The 2004 Medicare and Social Security Trustees Reports
Friday, June 04, 2004
by Andrew J. Rettenmaier & Thomas R. Saving, Ph.D.
Table of Contents
The 2004 Medicare and Social Security Trustees Reports were released on March 23.1 The cost estimates for Medicare's new prescription drug benefit and the worsening financial position of Medicare generated much public interest. Other estimates of the new benefit's 10-year cost proved to be $150 billion higher than the Congressional Budget Office's initial calculations. However, the real problem is not the near term; rather, it is the benefit's long-run expense. The 2004 reports measure this cost, along with Medicare's other long-range unfunded liabilities, for the first time. When combined with the long-run measures for Social Security, which were first reported last year, they reveal a sizable burden for future taxpayers.
"Social Security and Medicare require $33 trillion in additional funds to meet deficits over the next 75 years."
The numbers are incredible in magnitude, regardless of the time period or group of individuals considered. The present value of Medicare and Social Security additional funding requirements over the next 75 years totals more than $33 trillion. Calculated indefinitely into the future, these funding requirements total almost $74 trillion. A number this large is hard to fathom, considering that $74 trillion is currently over six times the size of our economy and almost 18 times the size of the national debt.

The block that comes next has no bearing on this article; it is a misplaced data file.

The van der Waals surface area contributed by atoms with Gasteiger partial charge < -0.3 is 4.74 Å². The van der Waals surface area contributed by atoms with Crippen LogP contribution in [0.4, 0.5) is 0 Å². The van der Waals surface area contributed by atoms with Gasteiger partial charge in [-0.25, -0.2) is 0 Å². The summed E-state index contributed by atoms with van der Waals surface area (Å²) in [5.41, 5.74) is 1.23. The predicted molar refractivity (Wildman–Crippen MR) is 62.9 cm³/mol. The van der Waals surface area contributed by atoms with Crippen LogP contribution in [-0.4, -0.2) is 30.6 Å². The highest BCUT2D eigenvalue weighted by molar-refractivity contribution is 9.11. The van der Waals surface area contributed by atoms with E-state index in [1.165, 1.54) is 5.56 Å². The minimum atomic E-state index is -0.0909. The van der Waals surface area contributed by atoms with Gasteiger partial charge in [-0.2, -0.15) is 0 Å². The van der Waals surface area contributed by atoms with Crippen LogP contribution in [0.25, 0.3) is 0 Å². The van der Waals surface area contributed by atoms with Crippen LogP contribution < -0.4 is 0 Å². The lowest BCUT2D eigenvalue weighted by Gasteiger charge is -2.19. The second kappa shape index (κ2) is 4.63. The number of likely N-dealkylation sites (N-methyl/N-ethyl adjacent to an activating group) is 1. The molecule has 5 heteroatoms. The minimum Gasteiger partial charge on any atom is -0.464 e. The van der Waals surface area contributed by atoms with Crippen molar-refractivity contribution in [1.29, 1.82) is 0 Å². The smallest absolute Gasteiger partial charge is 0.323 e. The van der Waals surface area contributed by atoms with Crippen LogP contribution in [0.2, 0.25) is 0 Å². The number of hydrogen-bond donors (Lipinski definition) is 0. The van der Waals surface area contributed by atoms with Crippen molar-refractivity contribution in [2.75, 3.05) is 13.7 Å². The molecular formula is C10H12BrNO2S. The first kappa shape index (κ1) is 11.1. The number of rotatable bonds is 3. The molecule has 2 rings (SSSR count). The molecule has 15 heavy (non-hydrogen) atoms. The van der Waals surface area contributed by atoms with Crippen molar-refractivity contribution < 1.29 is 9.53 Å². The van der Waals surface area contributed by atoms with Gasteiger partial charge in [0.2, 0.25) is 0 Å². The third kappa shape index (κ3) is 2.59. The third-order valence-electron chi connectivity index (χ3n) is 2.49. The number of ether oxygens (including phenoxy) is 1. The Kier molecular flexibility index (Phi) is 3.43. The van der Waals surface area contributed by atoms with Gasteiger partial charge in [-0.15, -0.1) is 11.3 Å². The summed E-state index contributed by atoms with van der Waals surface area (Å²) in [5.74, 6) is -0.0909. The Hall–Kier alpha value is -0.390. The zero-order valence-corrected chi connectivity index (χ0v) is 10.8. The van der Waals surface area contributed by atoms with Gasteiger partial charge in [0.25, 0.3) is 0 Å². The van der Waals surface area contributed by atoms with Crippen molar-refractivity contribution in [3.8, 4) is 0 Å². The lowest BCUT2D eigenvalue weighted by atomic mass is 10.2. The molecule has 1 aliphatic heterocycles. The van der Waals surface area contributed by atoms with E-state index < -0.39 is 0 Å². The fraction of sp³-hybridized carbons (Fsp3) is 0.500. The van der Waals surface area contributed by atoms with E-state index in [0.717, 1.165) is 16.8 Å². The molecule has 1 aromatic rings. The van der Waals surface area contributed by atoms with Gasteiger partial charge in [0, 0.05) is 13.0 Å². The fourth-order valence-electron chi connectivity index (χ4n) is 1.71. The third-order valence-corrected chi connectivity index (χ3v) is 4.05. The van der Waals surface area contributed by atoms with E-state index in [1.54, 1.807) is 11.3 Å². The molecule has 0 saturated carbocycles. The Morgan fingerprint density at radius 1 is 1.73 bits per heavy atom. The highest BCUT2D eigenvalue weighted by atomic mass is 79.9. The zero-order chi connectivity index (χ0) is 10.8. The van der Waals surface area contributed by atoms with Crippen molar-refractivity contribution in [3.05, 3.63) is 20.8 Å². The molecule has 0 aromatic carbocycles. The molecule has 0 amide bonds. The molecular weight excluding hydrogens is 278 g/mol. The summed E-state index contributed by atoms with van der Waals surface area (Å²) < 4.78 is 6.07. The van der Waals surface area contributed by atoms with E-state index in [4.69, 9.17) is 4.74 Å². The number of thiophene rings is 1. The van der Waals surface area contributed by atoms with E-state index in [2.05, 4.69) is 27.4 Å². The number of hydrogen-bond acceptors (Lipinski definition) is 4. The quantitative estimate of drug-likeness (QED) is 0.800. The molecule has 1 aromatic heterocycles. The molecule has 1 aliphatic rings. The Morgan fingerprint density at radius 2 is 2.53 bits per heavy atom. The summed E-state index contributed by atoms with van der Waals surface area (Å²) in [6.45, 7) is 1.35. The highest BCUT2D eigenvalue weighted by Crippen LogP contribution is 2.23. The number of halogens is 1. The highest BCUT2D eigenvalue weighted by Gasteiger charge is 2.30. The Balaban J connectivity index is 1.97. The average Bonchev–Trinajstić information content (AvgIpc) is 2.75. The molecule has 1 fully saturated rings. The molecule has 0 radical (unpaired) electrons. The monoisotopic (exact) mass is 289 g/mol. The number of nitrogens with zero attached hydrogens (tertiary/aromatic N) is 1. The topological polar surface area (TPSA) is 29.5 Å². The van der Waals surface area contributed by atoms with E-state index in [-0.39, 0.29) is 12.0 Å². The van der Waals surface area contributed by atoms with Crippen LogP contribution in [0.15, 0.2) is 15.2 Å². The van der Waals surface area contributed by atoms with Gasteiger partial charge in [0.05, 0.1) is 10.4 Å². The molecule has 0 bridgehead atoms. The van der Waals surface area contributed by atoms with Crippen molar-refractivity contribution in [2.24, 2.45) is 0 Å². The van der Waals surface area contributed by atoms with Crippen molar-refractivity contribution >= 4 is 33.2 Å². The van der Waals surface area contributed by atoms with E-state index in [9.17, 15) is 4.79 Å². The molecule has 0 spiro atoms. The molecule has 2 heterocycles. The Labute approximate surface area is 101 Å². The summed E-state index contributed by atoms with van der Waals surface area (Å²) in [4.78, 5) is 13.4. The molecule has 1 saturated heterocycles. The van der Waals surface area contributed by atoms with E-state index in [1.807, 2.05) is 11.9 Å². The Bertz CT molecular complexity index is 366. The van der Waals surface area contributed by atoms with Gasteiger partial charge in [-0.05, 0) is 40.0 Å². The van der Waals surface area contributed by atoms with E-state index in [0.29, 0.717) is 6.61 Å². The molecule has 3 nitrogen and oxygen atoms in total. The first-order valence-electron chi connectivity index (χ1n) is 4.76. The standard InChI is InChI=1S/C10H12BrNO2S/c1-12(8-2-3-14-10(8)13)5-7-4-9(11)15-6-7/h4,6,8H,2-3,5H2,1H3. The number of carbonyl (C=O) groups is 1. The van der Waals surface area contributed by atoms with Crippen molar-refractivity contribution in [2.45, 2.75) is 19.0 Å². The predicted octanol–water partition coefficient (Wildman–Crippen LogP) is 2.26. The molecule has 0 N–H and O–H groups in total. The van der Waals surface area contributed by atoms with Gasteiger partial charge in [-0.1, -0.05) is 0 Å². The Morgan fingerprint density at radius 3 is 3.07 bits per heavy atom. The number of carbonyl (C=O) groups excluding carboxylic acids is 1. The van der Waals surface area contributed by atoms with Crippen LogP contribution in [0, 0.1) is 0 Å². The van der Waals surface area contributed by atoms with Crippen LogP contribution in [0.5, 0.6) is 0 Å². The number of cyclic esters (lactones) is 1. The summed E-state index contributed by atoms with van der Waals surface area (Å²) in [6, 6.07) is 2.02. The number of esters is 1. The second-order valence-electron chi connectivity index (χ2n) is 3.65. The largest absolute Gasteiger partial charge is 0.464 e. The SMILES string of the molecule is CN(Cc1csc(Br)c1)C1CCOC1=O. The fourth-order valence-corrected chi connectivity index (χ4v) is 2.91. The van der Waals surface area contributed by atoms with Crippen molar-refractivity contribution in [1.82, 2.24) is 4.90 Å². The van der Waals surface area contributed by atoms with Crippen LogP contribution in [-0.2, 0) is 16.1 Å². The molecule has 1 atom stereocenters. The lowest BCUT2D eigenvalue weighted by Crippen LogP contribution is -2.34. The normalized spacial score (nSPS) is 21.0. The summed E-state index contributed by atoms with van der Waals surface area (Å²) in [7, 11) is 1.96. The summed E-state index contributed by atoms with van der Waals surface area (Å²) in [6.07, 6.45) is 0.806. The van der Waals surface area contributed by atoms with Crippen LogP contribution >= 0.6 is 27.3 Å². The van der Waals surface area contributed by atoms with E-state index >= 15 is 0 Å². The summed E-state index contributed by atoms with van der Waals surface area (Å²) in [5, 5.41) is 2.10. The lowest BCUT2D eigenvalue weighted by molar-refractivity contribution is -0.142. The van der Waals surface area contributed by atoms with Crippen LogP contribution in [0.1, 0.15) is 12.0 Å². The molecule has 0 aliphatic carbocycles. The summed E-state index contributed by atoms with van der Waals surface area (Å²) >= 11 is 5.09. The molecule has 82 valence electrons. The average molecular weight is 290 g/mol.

There is a widely held belief that this funding issue is tomorrow's problem. While the burdens mount considerably in the future, more than half of Social Security's and Medicare's unfunded obligations are actually owed to people who are alive today. Therefore, it behooves all of us to address the issues today rather than tomorrow.
In this paper we focus on the highlights of the two Trustees reports. The summary that accompanies their release provides an excellent outline of the main points in the two reports.2 Specifically, we will concentrate on the programs' implicit debts, the growth of the cash flow deficits, and their implied effect on the rest of the federal budget.